Liz Brizzi’s “CDMX” opening April 27th

LIZ BRIZZI
CDMX
April 27 – May 18, 2019

Concurrently on view in Thinkspace’s project room is CDMX, featuring new works by French/Italian, Los Angeles-based artist Liz Brizzi. Drawn to the momentums of recession and dissipation that shape the physical character of city streets over time, Brizzi’s refined mixed media technique combines the hauntings of photography with the impressionistic intercessions of paint to produce ambiguously merged dimensions of time and space.

With selective omissions and emphases in her imagery, Brizzi interprets the photograph with stylistic and poetic introjections, refusing it the neutrality of an unmitigated document, and pushing and pulling its edges from the brink of abstraction. Her works subtly dramatize the erasure and preservation invisibly at work in not only our subjective attempts to remember our experience of time and place but in the living character and ephemerality of cities – forever the subject of interpretation and vague longings but seldom satisfied through literal articulation. Brizzi’s works capture something determinative and essential in the individual cores of cities – in the transience of their poetry and in the impossible task of freezing the living bones of their history in intangible progress. Both haunting and immersive, Brizzi’s cityscapes are full of the imperfect poetry and ruinous stirrings that make the study of erosion a more compelling pursuit than that of the pristine.

An avid traveler always in search of poignant pause and solace in the midst of the frenetic urban fray, Brizzi documents and explores the character of place, seeking its histories and stories in the edges and details, contrasts and tensions, that impress a place’s soul upon an observer’s memory. From Los Angeles to Tokyo, Brizzi’s work is based in an exploratory impulse, a desire to lose oneself in the anonymity of frozen observation. With works conspicuously devoid of human subjects, but rather filled with the traces of their work, life, and intervention, the images hover strangely in a register of heavy absence – strung somewhere between the empirically reliable and the poetically sapient.

In CDMX, Brizzi looks to Mexico City’s venerable history, architecture, and street life for the first time, creating works based on her recent travels and photographs there. Capturing her living impressions of its textures, light, and urban anatomy, Brizzi arrests a breathing world in a state of temporary athanasia.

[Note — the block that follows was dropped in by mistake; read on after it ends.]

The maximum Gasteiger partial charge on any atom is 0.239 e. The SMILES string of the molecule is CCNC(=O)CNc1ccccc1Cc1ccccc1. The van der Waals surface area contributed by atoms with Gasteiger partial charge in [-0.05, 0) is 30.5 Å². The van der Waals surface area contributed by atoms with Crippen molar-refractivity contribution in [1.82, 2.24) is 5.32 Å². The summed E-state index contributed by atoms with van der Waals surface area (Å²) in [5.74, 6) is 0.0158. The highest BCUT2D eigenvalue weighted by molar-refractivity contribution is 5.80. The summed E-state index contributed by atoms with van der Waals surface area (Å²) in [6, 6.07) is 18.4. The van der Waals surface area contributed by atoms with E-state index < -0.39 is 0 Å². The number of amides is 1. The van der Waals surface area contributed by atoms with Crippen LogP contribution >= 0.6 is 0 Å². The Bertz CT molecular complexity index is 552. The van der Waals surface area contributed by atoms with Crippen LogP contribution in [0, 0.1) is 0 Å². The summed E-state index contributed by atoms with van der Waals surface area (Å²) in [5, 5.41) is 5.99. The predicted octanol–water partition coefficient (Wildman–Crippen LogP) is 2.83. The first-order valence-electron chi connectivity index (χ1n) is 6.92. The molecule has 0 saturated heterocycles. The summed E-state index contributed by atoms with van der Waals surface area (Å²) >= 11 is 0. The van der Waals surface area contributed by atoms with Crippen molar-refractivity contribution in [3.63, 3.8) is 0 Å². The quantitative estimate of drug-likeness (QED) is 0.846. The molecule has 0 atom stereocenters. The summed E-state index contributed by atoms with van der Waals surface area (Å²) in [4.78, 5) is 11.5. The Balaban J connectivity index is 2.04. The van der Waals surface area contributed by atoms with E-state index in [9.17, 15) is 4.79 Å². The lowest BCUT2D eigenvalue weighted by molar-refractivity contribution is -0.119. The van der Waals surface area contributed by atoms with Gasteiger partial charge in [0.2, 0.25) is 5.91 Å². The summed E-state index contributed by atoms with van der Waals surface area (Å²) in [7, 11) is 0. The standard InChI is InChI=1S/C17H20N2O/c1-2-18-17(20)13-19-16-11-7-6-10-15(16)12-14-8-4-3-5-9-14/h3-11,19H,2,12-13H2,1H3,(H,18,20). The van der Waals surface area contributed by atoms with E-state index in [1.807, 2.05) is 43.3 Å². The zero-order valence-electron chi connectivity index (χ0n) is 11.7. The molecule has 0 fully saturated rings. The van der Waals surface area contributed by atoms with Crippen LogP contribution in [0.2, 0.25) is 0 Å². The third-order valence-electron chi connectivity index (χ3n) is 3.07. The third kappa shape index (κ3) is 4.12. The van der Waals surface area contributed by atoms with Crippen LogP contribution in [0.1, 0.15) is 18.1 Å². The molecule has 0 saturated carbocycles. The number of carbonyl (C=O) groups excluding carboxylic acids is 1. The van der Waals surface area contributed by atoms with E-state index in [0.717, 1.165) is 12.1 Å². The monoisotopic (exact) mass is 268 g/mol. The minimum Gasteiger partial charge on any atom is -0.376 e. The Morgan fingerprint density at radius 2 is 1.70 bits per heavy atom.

Stephanie Buer & Daniel Bilodeau Opening Reception – January 5, 2019

Thank you to all those who made it out to the first opening of 2019. We kicked off the year with new works from Portland-based artists Stephanie Buer in our main room and New York-based artists Danial Bilodeau in the project room, with wire works by Spenser Little in the office space. The exhibition drew a great turnout despite the Los Angeles rain and set a nice tone for the rest of the year. Make sure to come out and see both exhibitions now on view till January 26th.

To view available pieces from Stephanie Buer’s “Wild Abandon” and David Bilodeau’s “State of the Art” visit the Thinkspace website.

Interview with Stephanie Buer for “Wild Abandon”

We are starting 2019 off with “Wild Abandon” from Portland-based artist Stephanie Buer. In her latest body of work, Buer returns to Detroit where she explores the city, and shares her finding through photorealistic paintings in oil, and charcoal works on paper. Buer captures the abandoned recesses of the city, finding unexpected richness in its desolation and quietude in its abrupt vacancies. Our interview with Stephanie Buer dives into the inspiration behind this new body of work,  what the role of an artist is in society and her dream creative collaboration.

SH: For those that are not familiar with you and your work, can you give us a brief look at your artistic background?

SB: I spent the majority of my childhood and even into adulthood, training as a classical ballet dancer. So I didn’t start pursuing drawing and painting seriously until College. I went to the College for Creative Studies in Detroit, where I studied drawing, painting and stone carving. Right after I graduated all of my stone carving tools were stolen and at the time they were too expensive to replace, so I started focusing on my drawing and painting. I also worked for many years in car design, while I lived in Detroit, once I saved enough to pay off my student loans, I moved to Portland and started making art full time.

SH: What inspired this latest body of work? What buildings and cities did you explore?

SB: This body of work was inspired by Detroit, a city I love and called home for 10 years. I had taken a break to explore and make work from other cities and was starting to feel a bit homesick, so I decided to go back home for this one. I was also inspired by the cold, snowy weather. It has been years since a good snowy winter and a winter break trip to see family, have coincided. There has been a lot of warmer winters in the last 6 years or so and I just love painting and drawing snow. It makes me so happy, I couldn’t wait to get out and explore. I was home for two weeks and the temperature was never above 20 degrees. It was so cold one of the days that my camera froze! My closest friend and old college roommate recently bought some property and a small building in Detroit. It’s in a neighborhood that is a bit newer to me, so I spent some time with her getting to know some of the places and buildings nearer to her new home. Spingwells, Del Ray, the Old Continental Motors Factory, Corktown, these are just a few of the locations that I worked from.

SH: Is there a particular piece in this exhibition you feel really challenged you? If so, why and what makes you proud of this piece.